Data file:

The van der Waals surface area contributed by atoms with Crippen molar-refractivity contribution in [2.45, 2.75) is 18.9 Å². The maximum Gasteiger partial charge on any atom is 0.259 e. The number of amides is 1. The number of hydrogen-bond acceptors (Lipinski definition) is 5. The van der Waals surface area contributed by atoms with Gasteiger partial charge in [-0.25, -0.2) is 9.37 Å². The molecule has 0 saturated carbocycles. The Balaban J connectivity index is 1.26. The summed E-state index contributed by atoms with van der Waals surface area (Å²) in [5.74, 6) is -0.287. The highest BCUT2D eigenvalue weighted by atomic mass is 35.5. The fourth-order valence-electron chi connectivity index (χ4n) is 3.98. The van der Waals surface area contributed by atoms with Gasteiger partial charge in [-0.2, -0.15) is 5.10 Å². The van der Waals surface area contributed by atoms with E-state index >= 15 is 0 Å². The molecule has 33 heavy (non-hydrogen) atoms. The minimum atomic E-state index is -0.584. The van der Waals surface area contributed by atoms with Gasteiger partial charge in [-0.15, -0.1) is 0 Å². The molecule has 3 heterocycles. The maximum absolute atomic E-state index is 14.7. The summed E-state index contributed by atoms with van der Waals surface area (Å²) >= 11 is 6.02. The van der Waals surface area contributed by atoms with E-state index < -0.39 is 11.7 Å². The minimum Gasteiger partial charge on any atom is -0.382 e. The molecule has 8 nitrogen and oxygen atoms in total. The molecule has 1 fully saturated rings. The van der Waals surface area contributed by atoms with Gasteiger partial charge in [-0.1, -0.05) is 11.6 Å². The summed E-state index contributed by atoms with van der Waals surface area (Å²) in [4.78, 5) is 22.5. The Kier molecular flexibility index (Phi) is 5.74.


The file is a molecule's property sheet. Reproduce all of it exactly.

The van der Waals surface area contributed by atoms with Crippen molar-refractivity contribution in [2.45, 2.75) is 18.9 Å². The maximum Gasteiger partial charge on any atom is 0.259 e. The number of amides is 1. The number of hydrogen-bond acceptors (Lipinski definition) is 5. The van der Waals surface area contributed by atoms with Gasteiger partial charge in [-0.25, -0.2) is 9.37 Å². The molecule has 0 saturated carbocycles. The Balaban J connectivity index is 1.26. The summed E-state index contributed by atoms with van der Waals surface area (Å²) in [5.74, 6) is -0.287. The highest BCUT2D eigenvalue weighted by atomic mass is 35.5. The fourth-order valence-electron chi connectivity index (χ4n) is 3.98. The van der Waals surface area contributed by atoms with Gasteiger partial charge in [-0.2, -0.15) is 5.10 Å². The van der Waals surface area contributed by atoms with E-state index >= 15 is 0 Å². The molecule has 33 heavy (non-hydrogen) atoms. The minimum atomic E-state index is -0.584. The van der Waals surface area contributed by atoms with Gasteiger partial charge in [-0.15, -0.1) is 0 Å². The molecule has 3 heterocycles. The maximum absolute atomic E-state index is 14.7. The summed E-state index contributed by atoms with van der Waals surface area (Å²) >= 11 is 6.02. The van der Waals surface area contributed by atoms with E-state index < -0.39 is 11.7 Å². The minimum Gasteiger partial charge on any atom is -0.382 e. The molecule has 8 nitrogen and oxygen atoms in total. The molecule has 1 fully saturated rings. The van der Waals surface area contributed by atoms with Gasteiger partial charge in [-0.1, -0.05) is 11.6 Å². The summed E-state index contributed by atoms with van der Waals surface area (Å²) in [4.78, 5) is 22.5. The Kier molecular flexibility index (Phi) is 5.74.